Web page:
Here’s our round-up of other city stories we enjoyed this week.
- A prankster spent July trolling people hailing taxis in New York by running up, high-fiving them, then running away again. This is from CityLab’s writeup:
“[Meir] Kalmanson is an actor, director, and producer—but ‘most of all, a Friend,’ notes his Facebook page—whose last video project was a somber poem about how ‘[e]veryone seems lost.’ Perhaps due to the seriousness of that project, he’s now done a complete 180 and smiles like a goofball as he drops surprise high fives all over town. His fivin’ form is impeccable, too, with a little figure-skater aerial kick at the moment of contact.”
Apparently, Kalmanson started the project to offer a “human connection” amongst “electronics, cell phones, and all that jazz” – though he did make a film of his exploits, presumably using electronic equipment:
If nothing else, the unexpected physical contact would certainly make you look up.
- For those New Yorkers relying on public transport, not taxis, this piece highlights the long list of public transport improvements on outer boroughs’ wish lists. Brooklynites want an express train, the Bronx wants a Metro-North extension to Penn Station, and Queens reckons repurposing a derelict train track could cut travel times to Manhattan.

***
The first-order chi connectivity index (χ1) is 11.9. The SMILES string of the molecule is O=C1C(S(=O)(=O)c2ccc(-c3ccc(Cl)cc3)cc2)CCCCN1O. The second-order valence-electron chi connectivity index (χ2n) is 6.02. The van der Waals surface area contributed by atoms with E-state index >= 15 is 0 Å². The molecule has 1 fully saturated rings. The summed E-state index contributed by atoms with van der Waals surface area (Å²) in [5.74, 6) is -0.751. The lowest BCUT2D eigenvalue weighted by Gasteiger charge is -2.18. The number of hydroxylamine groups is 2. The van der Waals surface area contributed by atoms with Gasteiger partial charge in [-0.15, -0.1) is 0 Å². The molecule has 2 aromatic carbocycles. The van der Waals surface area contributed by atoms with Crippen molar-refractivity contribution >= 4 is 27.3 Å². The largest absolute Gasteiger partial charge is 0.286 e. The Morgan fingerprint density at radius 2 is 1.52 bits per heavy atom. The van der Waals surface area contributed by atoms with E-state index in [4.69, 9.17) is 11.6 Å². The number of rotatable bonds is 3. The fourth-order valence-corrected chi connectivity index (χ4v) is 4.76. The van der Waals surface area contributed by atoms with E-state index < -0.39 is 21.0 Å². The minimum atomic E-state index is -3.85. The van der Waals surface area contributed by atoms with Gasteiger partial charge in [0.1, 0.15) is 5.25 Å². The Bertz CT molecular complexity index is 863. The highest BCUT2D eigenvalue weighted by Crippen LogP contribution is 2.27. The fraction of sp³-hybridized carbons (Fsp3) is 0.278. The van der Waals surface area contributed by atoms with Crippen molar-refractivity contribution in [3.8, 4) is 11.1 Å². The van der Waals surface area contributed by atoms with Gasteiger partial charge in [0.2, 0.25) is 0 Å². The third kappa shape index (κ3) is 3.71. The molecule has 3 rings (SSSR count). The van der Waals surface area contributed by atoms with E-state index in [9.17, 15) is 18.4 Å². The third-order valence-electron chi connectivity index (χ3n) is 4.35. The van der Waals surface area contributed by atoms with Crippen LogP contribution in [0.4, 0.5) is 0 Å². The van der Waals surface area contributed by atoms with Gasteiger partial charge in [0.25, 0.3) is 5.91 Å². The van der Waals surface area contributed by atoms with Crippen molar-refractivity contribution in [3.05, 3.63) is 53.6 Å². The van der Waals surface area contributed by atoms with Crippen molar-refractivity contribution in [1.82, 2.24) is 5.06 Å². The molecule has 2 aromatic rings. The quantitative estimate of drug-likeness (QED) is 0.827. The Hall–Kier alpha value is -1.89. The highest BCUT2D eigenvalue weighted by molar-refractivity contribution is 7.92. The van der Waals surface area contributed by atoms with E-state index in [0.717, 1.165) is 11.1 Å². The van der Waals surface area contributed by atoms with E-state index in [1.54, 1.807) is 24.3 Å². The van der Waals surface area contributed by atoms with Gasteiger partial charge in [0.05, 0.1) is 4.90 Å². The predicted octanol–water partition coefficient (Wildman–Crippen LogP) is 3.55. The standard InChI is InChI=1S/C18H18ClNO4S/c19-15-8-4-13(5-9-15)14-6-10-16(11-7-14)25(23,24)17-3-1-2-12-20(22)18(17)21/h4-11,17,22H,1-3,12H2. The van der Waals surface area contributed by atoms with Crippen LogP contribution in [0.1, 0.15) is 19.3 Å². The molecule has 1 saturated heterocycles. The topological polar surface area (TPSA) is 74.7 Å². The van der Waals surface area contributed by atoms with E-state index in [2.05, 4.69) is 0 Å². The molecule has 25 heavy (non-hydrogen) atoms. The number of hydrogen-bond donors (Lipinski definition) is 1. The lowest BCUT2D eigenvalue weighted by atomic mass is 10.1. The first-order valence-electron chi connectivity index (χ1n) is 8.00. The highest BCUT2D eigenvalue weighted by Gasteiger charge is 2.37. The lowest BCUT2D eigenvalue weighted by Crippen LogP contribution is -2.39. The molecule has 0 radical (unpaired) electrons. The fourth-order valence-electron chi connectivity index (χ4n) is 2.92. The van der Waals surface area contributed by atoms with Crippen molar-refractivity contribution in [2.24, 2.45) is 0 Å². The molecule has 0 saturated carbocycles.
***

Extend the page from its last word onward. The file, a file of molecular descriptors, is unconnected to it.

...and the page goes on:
However, the Transit Authority currently seems pretty tied up with pricey Manhattan projects, such as the $20bn Second Avenue subway extension. It doesn’t seem likely the outer boroughs will be getting their wishes this particular Christmas.
- The most recent episode of Al Jazeera’s Rebel Architecture series follows Nigerian architect Kunle Adeyemi’s attempt to install floating buildings around Africa’s coastal slums. He believes his floating prototype could be the answer to tidal changes and flooding , but the cities’ authorities aren’t so sure.
Rebel Architecture focuses on those with unorthodox ideas about everything from design to city planning. Previous episodes have tracked the transformation of an abandoned Spanish factory into a cultural centre, Eyal Weizman’s take on architecture’s role in the Israeli occupation of Palestine, and an architect bringing greenery to Vietnam’s polluted cities. All can be viewed here and are well worth a watch.
- The Guardian’s Top Trumps-esque card game profiles the attendees of Friday’s Global Parliament of Mayors by their successes, failures, and, er, superpower.
Highlights include Beijing’s mayor, Wang Anshun, promising to put his head on a platter if the city’s air pollution doesn’t improve by 2017; and the slightly concerning revelation that Boris Johnson could be US president (he was born in New York). Rob Ford’s card is actually relatively tame, considering his long list of anti-accomplishments.
Depressingly, though, the game does feature two mayors whose superpower is (we’re not making this up) “being female”. Another woman is applauded for her success in arranging her daughter’s wedding. Still I guess both being a woman and having a job is an amazing achievement all by itself, right girls?This article is from the CityMetric archive: some formatting and images may not be present.